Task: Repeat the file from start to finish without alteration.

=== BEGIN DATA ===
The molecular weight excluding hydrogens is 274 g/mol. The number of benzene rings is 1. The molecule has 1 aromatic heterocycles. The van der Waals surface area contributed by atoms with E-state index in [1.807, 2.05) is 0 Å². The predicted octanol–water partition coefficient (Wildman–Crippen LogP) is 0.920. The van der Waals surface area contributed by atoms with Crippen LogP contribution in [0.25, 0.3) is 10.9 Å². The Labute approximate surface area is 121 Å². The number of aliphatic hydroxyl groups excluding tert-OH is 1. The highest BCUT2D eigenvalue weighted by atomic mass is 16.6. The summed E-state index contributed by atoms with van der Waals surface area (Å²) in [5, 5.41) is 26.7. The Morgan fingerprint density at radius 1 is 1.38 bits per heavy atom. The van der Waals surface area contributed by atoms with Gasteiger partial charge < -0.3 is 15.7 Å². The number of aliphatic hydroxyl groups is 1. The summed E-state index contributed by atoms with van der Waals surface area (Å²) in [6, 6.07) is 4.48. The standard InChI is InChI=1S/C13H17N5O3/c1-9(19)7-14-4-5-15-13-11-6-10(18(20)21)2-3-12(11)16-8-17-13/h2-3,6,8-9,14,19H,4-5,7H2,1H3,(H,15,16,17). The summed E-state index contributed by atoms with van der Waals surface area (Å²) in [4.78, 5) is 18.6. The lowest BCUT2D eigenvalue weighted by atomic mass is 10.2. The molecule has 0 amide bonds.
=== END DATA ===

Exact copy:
The molecular weight excluding hydrogens is 274 g/mol. The number of benzene rings is 1. The molecule has 1 aromatic heterocycles. The van der Waals surface area contributed by atoms with E-state index in [1.807, 2.05) is 0 Å². The predicted octanol–water partition coefficient (Wildman–Crippen LogP) is 0.920. The van der Waals surface area contributed by atoms with Crippen LogP contribution in [0.25, 0.3) is 10.9 Å². The Labute approximate surface area is 121 Å². The number of aliphatic hydroxyl groups excluding tert-OH is 1. The highest BCUT2D eigenvalue weighted by atomic mass is 16.6. The summed E-state index contributed by atoms with van der Waals surface area (Å²) in [5, 5.41) is 26.7. The Morgan fingerprint density at radius 1 is 1.38 bits per heavy atom. The van der Waals surface area contributed by atoms with Gasteiger partial charge < -0.3 is 15.7 Å². The number of aliphatic hydroxyl groups is 1. The summed E-state index contributed by atoms with van der Waals surface area (Å²) in [6, 6.07) is 4.48. The standard InChI is InChI=1S/C13H17N5O3/c1-9(19)7-14-4-5-15-13-11-6-10(18(20)21)2-3-12(11)16-8-17-13/h2-3,6,8-9,14,19H,4-5,7H2,1H3,(H,15,16,17). The summed E-state index contributed by atoms with van der Waals surface area (Å²) in [4.78, 5) is 18.6. The lowest BCUT2D eigenvalue weighted by atomic mass is 10.2. The molecule has 0 amide bonds.